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Don Henley says US Copyright Office chief fired because she stood up for creatives

By | Published on Thursday 10 November 2016

US Copyright Office

Don Henley off of The Eagles has voiced a concern expressed by a number of key players in the American artist community about the recent sacking of Maria Pallante from the top job at the US Copyright Office: that it’s proof that the new Librarian Of Congress is anti-copyright and pro-Google.

As previously reported, Pallante was abruptly axed from the position of Register Of Copyrights last month. In that job she ran the US Copyright Office and, while that didn’t mean she had much actual power over American intellectual property policy, it was nevertheless an influential role, with Congress often looking to the Office for guidance on copyright issues.

For historic reasons the Copyright Office sits under the Library Of Congress, and it was the recently appointed boss of that organisation, Carla Hayden, who sacked Pallante. Well, technically she reassigned the copyright chief into an advisory role within the Library itself, but Pallante turned down that new job.

The move shocked and concerned many in the American copyright industries and creative community who generally saw Pallante as their champion in Washington, where the lobbies of big tech and traditional radio often have a louder voice than the creative community and entertainment business

In a new piece in the LA Times, songwriter and music publisher Dean Kay called Pallante’s sacking “a major affront to copyright”, adding that “Google seems to be taking over the world – and politics … Their major position is to allow themselves to use copyright material without remuneration. If the Copyright Office head is toeing the Google line, creators are going to get hurt”.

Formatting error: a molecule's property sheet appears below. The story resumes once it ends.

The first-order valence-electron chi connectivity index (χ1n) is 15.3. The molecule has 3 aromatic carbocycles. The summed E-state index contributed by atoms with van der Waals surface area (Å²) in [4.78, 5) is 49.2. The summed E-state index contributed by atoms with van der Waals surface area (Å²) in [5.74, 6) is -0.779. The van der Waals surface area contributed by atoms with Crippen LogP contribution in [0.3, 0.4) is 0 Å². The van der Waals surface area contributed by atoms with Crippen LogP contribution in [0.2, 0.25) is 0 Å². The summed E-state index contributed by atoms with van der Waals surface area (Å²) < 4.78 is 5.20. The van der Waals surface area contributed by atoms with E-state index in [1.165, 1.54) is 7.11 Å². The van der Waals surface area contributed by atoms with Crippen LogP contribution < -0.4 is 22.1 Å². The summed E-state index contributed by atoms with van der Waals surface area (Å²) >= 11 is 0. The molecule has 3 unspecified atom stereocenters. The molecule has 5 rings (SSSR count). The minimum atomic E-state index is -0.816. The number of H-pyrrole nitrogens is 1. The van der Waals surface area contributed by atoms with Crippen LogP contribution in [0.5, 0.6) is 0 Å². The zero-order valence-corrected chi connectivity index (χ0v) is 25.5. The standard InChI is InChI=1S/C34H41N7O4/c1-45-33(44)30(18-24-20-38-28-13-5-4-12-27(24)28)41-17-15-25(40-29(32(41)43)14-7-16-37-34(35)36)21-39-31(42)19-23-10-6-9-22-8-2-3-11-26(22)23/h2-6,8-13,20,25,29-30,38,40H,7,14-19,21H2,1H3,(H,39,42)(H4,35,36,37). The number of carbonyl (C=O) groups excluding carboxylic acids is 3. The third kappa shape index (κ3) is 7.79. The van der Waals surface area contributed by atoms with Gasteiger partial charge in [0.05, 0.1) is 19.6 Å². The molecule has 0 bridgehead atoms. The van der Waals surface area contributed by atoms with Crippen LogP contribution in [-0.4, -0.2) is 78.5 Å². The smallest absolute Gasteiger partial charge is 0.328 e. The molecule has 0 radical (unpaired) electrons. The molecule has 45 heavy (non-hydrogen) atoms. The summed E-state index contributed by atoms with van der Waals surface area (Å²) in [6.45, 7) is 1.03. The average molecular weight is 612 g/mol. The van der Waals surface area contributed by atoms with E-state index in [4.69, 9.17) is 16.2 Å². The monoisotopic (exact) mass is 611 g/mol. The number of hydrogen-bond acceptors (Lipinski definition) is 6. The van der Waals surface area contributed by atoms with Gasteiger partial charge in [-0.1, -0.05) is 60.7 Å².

Henley, meanwhile, told the newspaper: “[Pallante] was a champion of copyright and stood up for the creative community, which is one of the things that got her fired. The Librarian wants free content, and the Copyright Office is there to protect creators of content. They are diametrically opposed ideologies. [Hayden] has a long track record of being an activist librarian who is anti-copyright and a librarian who worked at places funded by Google”.

Although the Library Of Congress didn’t want to comment on Kay and Henley’s remarks when approached by the LA Times, it pointed to a commitment its new boss made to the US Senate earlier this year to ensure the Copyright Office functions “in a way that will protect the people it serves, and that is the creators of content”.

That won’t stop many in the creative community fearing that a friend of big bad Google is now overseeing the department that advises Congress on copyright. Of course President Elect Trump has vowed to try and weaken the hold the big lobbying organisations have over Washington politics. Though no one’s expecting his government to be a champion of musician rights either. If only we could find a popstar who hasn’t declared Trump and all he stands for to be evil incarnate. If only Taylor Swift hadn’t worn that grey vest.